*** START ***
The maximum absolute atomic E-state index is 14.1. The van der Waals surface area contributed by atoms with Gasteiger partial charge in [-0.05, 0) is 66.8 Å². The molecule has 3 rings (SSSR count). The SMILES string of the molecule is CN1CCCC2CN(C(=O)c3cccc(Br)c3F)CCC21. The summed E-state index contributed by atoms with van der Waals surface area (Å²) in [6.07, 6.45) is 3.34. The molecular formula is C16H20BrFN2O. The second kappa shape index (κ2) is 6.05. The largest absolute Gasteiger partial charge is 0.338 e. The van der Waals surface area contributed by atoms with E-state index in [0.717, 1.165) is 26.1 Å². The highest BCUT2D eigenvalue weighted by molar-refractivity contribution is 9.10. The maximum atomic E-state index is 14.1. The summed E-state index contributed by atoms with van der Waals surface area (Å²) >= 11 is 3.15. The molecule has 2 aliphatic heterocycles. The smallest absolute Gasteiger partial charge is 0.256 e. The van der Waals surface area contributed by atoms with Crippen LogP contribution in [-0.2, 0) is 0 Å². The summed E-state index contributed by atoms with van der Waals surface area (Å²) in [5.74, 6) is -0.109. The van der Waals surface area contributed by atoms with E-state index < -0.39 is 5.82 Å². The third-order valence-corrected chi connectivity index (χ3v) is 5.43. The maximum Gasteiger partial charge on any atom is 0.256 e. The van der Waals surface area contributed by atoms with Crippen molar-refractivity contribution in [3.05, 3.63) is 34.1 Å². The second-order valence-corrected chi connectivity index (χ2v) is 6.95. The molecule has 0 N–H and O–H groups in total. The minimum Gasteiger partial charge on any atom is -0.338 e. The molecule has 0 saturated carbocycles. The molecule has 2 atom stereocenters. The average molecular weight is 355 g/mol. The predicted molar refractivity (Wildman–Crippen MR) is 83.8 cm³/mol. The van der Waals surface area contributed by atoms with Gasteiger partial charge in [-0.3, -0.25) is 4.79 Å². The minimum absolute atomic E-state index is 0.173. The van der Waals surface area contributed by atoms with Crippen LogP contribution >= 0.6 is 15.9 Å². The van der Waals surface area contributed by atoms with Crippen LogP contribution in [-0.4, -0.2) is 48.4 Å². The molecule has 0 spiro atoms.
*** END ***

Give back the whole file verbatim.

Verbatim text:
The maximum absolute atomic E-state index is 14.1. The van der Waals surface area contributed by atoms with Gasteiger partial charge in [-0.05, 0) is 66.8 Å². The molecule has 3 rings (SSSR count). The SMILES string of the molecule is CN1CCCC2CN(C(=O)c3cccc(Br)c3F)CCC21. The summed E-state index contributed by atoms with van der Waals surface area (Å²) in [6.07, 6.45) is 3.34. The molecular formula is C16H20BrFN2O. The second kappa shape index (κ2) is 6.05. The largest absolute Gasteiger partial charge is 0.338 e. The van der Waals surface area contributed by atoms with E-state index in [0.717, 1.165) is 26.1 Å². The highest BCUT2D eigenvalue weighted by molar-refractivity contribution is 9.10. The maximum atomic E-state index is 14.1. The summed E-state index contributed by atoms with van der Waals surface area (Å²) >= 11 is 3.15. The molecule has 2 aliphatic heterocycles. The smallest absolute Gasteiger partial charge is 0.256 e. The van der Waals surface area contributed by atoms with Crippen LogP contribution in [-0.2, 0) is 0 Å². The summed E-state index contributed by atoms with van der Waals surface area (Å²) in [5.74, 6) is -0.109. The van der Waals surface area contributed by atoms with E-state index < -0.39 is 5.82 Å². The third-order valence-corrected chi connectivity index (χ3v) is 5.43. The maximum Gasteiger partial charge on any atom is 0.256 e. The van der Waals surface area contributed by atoms with Crippen molar-refractivity contribution in [3.05, 3.63) is 34.1 Å². The second-order valence-corrected chi connectivity index (χ2v) is 6.95. The molecule has 0 N–H and O–H groups in total. The minimum Gasteiger partial charge on any atom is -0.338 e. The molecule has 0 saturated carbocycles. The molecule has 2 atom stereocenters. The average molecular weight is 355 g/mol. The predicted molar refractivity (Wildman–Crippen MR) is 83.8 cm³/mol. The van der Waals surface area contributed by atoms with Gasteiger partial charge in [-0.3, -0.25) is 4.79 Å². The minimum absolute atomic E-state index is 0.173. The van der Waals surface area contributed by atoms with Crippen LogP contribution >= 0.6 is 15.9 Å². The van der Waals surface area contributed by atoms with Crippen LogP contribution in [-0.4, -0.2) is 48.4 Å². The molecule has 0 spiro atoms.